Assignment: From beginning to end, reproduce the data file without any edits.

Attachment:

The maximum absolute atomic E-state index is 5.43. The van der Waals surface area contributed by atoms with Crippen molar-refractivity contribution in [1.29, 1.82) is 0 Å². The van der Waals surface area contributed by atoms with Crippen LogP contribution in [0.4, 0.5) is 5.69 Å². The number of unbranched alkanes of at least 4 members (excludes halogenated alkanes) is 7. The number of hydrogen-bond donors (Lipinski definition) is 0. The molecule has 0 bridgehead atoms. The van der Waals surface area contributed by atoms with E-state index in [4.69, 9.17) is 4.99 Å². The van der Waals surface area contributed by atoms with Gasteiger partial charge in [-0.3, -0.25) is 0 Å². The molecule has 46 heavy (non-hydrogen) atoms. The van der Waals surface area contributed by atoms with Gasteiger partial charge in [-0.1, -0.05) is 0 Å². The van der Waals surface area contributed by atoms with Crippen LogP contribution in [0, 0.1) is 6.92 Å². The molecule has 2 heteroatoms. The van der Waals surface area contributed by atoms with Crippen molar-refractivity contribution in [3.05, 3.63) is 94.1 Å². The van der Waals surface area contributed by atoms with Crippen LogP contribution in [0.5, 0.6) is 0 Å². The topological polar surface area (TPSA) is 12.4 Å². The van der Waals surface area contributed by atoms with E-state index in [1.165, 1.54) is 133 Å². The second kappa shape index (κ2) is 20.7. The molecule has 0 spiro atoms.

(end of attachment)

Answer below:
The maximum absolute atomic E-state index is 5.43. The van der Waals surface area contributed by atoms with Crippen molar-refractivity contribution in [1.29, 1.82) is 0 Å². The van der Waals surface area contributed by atoms with Crippen LogP contribution in [0.4, 0.5) is 5.69 Å². The number of unbranched alkanes of at least 4 members (excludes halogenated alkanes) is 7. The number of hydrogen-bond donors (Lipinski definition) is 0. The molecule has 0 bridgehead atoms. The van der Waals surface area contributed by atoms with E-state index in [4.69, 9.17) is 4.99 Å². The van der Waals surface area contributed by atoms with Gasteiger partial charge in [-0.3, -0.25) is 0 Å². The molecule has 46 heavy (non-hydrogen) atoms. The van der Waals surface area contributed by atoms with Gasteiger partial charge in [-0.1, -0.05) is 0 Å². The van der Waals surface area contributed by atoms with Crippen LogP contribution in [0, 0.1) is 6.92 Å². The molecule has 2 heteroatoms. The van der Waals surface area contributed by atoms with Crippen molar-refractivity contribution in [3.05, 3.63) is 94.1 Å². The van der Waals surface area contributed by atoms with Crippen LogP contribution in [0.5, 0.6) is 0 Å². The topological polar surface area (TPSA) is 12.4 Å². The van der Waals surface area contributed by atoms with E-state index in [1.165, 1.54) is 133 Å². The second kappa shape index (κ2) is 20.7. The molecule has 0 spiro atoms.